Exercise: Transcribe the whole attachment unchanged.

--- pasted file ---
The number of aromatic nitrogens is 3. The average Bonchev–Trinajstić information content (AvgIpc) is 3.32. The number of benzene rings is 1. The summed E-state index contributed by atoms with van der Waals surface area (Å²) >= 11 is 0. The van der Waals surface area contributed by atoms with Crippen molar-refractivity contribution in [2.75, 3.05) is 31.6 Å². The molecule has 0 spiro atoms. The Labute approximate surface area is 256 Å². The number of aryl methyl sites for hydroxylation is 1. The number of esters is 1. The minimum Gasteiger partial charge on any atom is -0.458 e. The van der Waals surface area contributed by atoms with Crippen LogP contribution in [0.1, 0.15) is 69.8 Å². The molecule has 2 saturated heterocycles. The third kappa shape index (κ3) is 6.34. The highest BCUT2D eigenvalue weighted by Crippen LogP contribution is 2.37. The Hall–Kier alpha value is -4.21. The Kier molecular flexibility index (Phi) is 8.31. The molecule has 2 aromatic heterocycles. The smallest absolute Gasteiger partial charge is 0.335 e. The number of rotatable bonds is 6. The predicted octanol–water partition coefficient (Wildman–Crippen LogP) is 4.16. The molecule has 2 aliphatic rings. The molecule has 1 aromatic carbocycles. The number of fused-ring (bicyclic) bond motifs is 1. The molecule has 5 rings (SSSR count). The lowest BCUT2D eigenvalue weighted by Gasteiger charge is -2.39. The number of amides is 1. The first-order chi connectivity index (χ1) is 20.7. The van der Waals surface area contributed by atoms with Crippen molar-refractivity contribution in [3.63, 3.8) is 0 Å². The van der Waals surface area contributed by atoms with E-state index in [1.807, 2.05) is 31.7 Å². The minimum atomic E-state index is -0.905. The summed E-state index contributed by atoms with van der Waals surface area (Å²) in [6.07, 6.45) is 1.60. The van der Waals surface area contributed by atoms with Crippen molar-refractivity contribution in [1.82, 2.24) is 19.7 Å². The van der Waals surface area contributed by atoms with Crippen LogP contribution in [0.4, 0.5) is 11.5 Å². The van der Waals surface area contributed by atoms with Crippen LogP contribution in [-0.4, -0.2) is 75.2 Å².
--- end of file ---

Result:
The number of aromatic nitrogens is 3. The average Bonchev–Trinajstić information content (AvgIpc) is 3.32. The number of benzene rings is 1. The summed E-state index contributed by atoms with van der Waals surface area (Å²) >= 11 is 0. The van der Waals surface area contributed by atoms with Crippen molar-refractivity contribution in [2.75, 3.05) is 31.6 Å². The molecule has 0 spiro atoms. The Labute approximate surface area is 256 Å². The number of aryl methyl sites for hydroxylation is 1. The number of esters is 1. The minimum Gasteiger partial charge on any atom is -0.458 e. The van der Waals surface area contributed by atoms with Crippen LogP contribution in [0.1, 0.15) is 69.8 Å². The molecule has 2 saturated heterocycles. The third kappa shape index (κ3) is 6.34. The highest BCUT2D eigenvalue weighted by Crippen LogP contribution is 2.37. The Hall–Kier alpha value is -4.21. The Kier molecular flexibility index (Phi) is 8.31. The molecule has 2 aromatic heterocycles. The smallest absolute Gasteiger partial charge is 0.335 e. The number of rotatable bonds is 6. The predicted octanol–water partition coefficient (Wildman–Crippen LogP) is 4.16. The molecule has 2 aliphatic rings. The molecule has 1 aromatic carbocycles. The number of fused-ring (bicyclic) bond motifs is 1. The molecule has 5 rings (SSSR count). The lowest BCUT2D eigenvalue weighted by Gasteiger charge is -2.39. The number of amides is 1. The first-order chi connectivity index (χ1) is 20.7. The van der Waals surface area contributed by atoms with Crippen molar-refractivity contribution in [3.63, 3.8) is 0 Å². The van der Waals surface area contributed by atoms with E-state index in [1.807, 2.05) is 31.7 Å². The minimum atomic E-state index is -0.905. The summed E-state index contributed by atoms with van der Waals surface area (Å²) in [6.07, 6.45) is 1.60. The van der Waals surface area contributed by atoms with Crippen molar-refractivity contribution in [1.82, 2.24) is 19.7 Å². The van der Waals surface area contributed by atoms with Crippen LogP contribution in [0.4, 0.5) is 11.5 Å². The van der Waals surface area contributed by atoms with Crippen LogP contribution in [-0.4, -0.2) is 75.2 Å².